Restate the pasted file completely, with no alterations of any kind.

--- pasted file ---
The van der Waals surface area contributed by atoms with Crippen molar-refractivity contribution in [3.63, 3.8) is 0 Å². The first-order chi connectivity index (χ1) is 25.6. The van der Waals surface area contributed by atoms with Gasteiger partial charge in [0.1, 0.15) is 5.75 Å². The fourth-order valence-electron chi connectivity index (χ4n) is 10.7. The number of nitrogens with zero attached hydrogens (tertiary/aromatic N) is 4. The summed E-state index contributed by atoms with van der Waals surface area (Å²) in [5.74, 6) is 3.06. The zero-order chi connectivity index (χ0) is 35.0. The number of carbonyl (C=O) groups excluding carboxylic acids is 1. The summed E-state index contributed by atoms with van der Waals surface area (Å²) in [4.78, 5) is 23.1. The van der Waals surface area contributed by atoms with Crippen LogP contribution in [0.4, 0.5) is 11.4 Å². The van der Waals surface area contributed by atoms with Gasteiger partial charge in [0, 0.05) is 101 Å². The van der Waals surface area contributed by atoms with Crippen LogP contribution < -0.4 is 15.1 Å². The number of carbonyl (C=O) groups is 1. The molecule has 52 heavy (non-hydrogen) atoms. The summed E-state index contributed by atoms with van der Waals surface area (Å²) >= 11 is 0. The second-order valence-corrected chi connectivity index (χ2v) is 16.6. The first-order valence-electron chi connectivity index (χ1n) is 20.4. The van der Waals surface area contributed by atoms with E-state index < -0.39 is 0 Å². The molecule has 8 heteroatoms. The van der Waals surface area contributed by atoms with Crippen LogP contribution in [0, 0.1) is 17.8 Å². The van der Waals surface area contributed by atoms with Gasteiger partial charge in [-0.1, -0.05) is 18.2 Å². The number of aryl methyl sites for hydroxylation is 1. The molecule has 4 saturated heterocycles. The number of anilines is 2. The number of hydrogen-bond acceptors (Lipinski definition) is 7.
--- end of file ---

The van der Waals surface area contributed by atoms with Crippen molar-refractivity contribution in [3.63, 3.8) is 0 Å². The first-order chi connectivity index (χ1) is 25.6. The van der Waals surface area contributed by atoms with Gasteiger partial charge in [0.1, 0.15) is 5.75 Å². The fourth-order valence-electron chi connectivity index (χ4n) is 10.7. The number of nitrogens with zero attached hydrogens (tertiary/aromatic N) is 4. The summed E-state index contributed by atoms with van der Waals surface area (Å²) in [5.74, 6) is 3.06. The zero-order chi connectivity index (χ0) is 35.0. The number of carbonyl (C=O) groups excluding carboxylic acids is 1. The summed E-state index contributed by atoms with van der Waals surface area (Å²) in [4.78, 5) is 23.1. The van der Waals surface area contributed by atoms with Crippen LogP contribution in [0.4, 0.5) is 11.4 Å². The van der Waals surface area contributed by atoms with Gasteiger partial charge in [0, 0.05) is 101 Å². The van der Waals surface area contributed by atoms with Crippen LogP contribution < -0.4 is 15.1 Å². The number of carbonyl (C=O) groups is 1. The molecule has 52 heavy (non-hydrogen) atoms. The summed E-state index contributed by atoms with van der Waals surface area (Å²) >= 11 is 0. The second-order valence-corrected chi connectivity index (χ2v) is 16.6. The first-order valence-electron chi connectivity index (χ1n) is 20.4. The van der Waals surface area contributed by atoms with E-state index < -0.39 is 0 Å². The molecule has 8 heteroatoms. The van der Waals surface area contributed by atoms with Crippen LogP contribution in [0, 0.1) is 17.8 Å². The van der Waals surface area contributed by atoms with Gasteiger partial charge in [-0.1, -0.05) is 18.2 Å². The number of aryl methyl sites for hydroxylation is 1. The molecule has 4 saturated heterocycles. The number of anilines is 2. The number of hydrogen-bond acceptors (Lipinski definition) is 7.